Where Three Roads Meet

Where Three Roads Meet

by John Barth

View All Available Formats & Editions

This playful and jazzy triad about fateful threesomes provides an engagingly postmodern commentary on the art of storytelling, classic mythology, and literature. The first novella explores a callow undergraduate’s initiation into the mysteries of sex, death, and the Heroic Cycle. The wandering hero of the next tale finds an all-too-familiar road made new by some…  See more details below


This playful and jazzy triad about fateful threesomes provides an engagingly postmodern commentary on the art of storytelling, classic mythology, and literature. The first novella explores a callow undergraduate’s initiation into the mysteries of sex, death, and the Heroic Cycle. The wandering hero of the next tale finds an all-too-familiar road made new by some provocative traveling companions. And the three sisters of the third piece recall their youthful days of muselike services to (and scandalous servicing of) a mysteriously vanished famous novelist. These three sexy novellas prove once again that Barth is "one of the best we have when it comes to getting to the heart of the story" (Rocky Mountain News).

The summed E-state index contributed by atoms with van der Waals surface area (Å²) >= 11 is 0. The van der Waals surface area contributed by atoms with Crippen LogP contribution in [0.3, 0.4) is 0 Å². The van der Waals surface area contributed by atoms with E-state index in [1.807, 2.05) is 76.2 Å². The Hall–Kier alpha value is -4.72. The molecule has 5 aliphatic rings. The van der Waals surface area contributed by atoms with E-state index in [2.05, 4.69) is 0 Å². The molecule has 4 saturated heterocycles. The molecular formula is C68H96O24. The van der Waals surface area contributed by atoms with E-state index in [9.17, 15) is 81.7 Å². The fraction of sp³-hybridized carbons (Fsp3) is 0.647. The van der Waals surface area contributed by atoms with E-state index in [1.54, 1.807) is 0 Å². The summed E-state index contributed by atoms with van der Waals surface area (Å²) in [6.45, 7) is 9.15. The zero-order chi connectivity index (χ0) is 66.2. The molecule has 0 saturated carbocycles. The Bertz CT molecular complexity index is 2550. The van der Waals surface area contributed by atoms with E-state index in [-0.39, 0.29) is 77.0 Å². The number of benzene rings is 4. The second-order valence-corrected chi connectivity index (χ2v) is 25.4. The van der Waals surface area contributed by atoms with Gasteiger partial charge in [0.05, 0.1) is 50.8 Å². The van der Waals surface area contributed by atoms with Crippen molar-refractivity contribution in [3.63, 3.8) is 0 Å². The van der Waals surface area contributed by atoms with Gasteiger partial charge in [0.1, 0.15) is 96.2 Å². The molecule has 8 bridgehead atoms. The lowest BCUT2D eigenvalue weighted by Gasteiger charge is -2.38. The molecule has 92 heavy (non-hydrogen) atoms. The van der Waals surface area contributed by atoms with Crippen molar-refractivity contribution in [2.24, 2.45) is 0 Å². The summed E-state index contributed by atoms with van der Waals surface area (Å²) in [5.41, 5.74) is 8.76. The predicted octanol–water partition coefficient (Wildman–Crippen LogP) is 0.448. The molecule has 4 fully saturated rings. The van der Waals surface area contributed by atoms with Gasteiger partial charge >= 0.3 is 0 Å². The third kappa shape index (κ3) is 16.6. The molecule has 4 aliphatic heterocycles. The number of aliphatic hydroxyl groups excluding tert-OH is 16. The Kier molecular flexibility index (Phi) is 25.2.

Editorial Reviews

Publishers Weekly
Teller, tale, torrid (and torpid) inspiration: Barth's 17th book brings these three narrative "roads" together inimitably, and thrice. It employs all of his familiar devices-alliteration, shifts in diction and time, puns ("Leda lays egg, Egg hatches Helen, Helen lays Paris, Paris lays waste to Troy")-to tease and titillate, while at the same time articulate-obliquely, sadly, angrily, gloriously-a farewell to language and its objects: us. The first of three lightly linked novellas, "Tell Me," introduces the three Freds: Alfred, Winifred and Wilfred, post-WWII collegemates who play jazz together, talk frankly and joustingly into the night, and form two alternating pas de deux. One particular set of exchanges sets the course of Wilfred's career; the whole story is a look back by him, a near lifetime later, at the before and after of that moment. The second piece, "I've Been Told," presents a hero's tale that speaks in the first person (the story itself is the narrator)-"that story c'est moi guys, and here's how I go, now that I've got myself cranked up and more or less under way"-and puns endlessly. (It also has Freds). The third, "As I Was Saying," uses the title's participle to riff on writing's eroticism: its three sisters, unreliable narrators all, use a Krapp's Last Tape-type conceit to tell of the sexual maelstrom of their adult lives, within which an infamous, Barthian novelist (Manfred F. Dickson Sr.) wrote. Wrote?The story ends in a mix of the past, present and future progressive: "As I was saying..." (Nov. 21) Copyright 2005 Reed Business Information.